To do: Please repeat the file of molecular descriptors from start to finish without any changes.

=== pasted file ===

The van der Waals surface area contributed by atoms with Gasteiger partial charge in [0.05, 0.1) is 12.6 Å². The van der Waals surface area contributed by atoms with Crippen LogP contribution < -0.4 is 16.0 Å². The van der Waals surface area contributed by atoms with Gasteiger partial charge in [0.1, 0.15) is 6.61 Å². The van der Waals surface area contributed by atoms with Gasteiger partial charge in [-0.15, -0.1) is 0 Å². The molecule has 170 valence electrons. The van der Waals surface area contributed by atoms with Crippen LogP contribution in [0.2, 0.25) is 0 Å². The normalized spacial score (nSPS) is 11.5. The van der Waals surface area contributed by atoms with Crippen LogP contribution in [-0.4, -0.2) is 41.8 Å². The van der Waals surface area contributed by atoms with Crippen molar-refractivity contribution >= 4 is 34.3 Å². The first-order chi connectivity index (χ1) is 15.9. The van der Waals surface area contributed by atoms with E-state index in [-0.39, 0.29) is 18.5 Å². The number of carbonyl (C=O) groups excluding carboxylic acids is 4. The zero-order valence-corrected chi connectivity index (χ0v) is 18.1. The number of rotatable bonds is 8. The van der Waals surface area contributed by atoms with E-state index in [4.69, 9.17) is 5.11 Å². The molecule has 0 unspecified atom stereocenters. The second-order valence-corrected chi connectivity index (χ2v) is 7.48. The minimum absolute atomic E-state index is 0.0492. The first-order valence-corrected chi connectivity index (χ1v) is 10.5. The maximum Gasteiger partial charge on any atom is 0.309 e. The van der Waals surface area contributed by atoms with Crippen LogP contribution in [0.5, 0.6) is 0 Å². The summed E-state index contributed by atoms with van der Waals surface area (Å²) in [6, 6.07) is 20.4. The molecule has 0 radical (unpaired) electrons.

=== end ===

The van der Waals surface area contributed by atoms with Gasteiger partial charge in [0.05, 0.1) is 12.6 Å². The van der Waals surface area contributed by atoms with Crippen LogP contribution < -0.4 is 16.0 Å². The van der Waals surface area contributed by atoms with Gasteiger partial charge in [0.1, 0.15) is 6.61 Å². The van der Waals surface area contributed by atoms with Gasteiger partial charge in [-0.15, -0.1) is 0 Å². The molecule has 170 valence electrons. The van der Waals surface area contributed by atoms with Crippen LogP contribution in [0.2, 0.25) is 0 Å². The normalized spacial score (nSPS) is 11.5. The van der Waals surface area contributed by atoms with Crippen LogP contribution in [-0.4, -0.2) is 41.8 Å². The van der Waals surface area contributed by atoms with Crippen molar-refractivity contribution >= 4 is 34.3 Å². The first-order chi connectivity index (χ1) is 15.9. The van der Waals surface area contributed by atoms with E-state index in [-0.39, 0.29) is 18.5 Å². The number of carbonyl (C=O) groups excluding carboxylic acids is 4. The zero-order valence-corrected chi connectivity index (χ0v) is 18.1. The number of rotatable bonds is 8. The van der Waals surface area contributed by atoms with E-state index in [4.69, 9.17) is 5.11 Å². The molecule has 0 unspecified atom stereocenters. The second-order valence-corrected chi connectivity index (χ2v) is 7.48. The minimum absolute atomic E-state index is 0.0492. The first-order valence-corrected chi connectivity index (χ1v) is 10.5. The maximum Gasteiger partial charge on any atom is 0.309 e. The van der Waals surface area contributed by atoms with Crippen LogP contribution in [0.5, 0.6) is 0 Å². The summed E-state index contributed by atoms with van der Waals surface area (Å²) in [6, 6.07) is 20.4. The molecule has 0 radical (unpaired) electrons.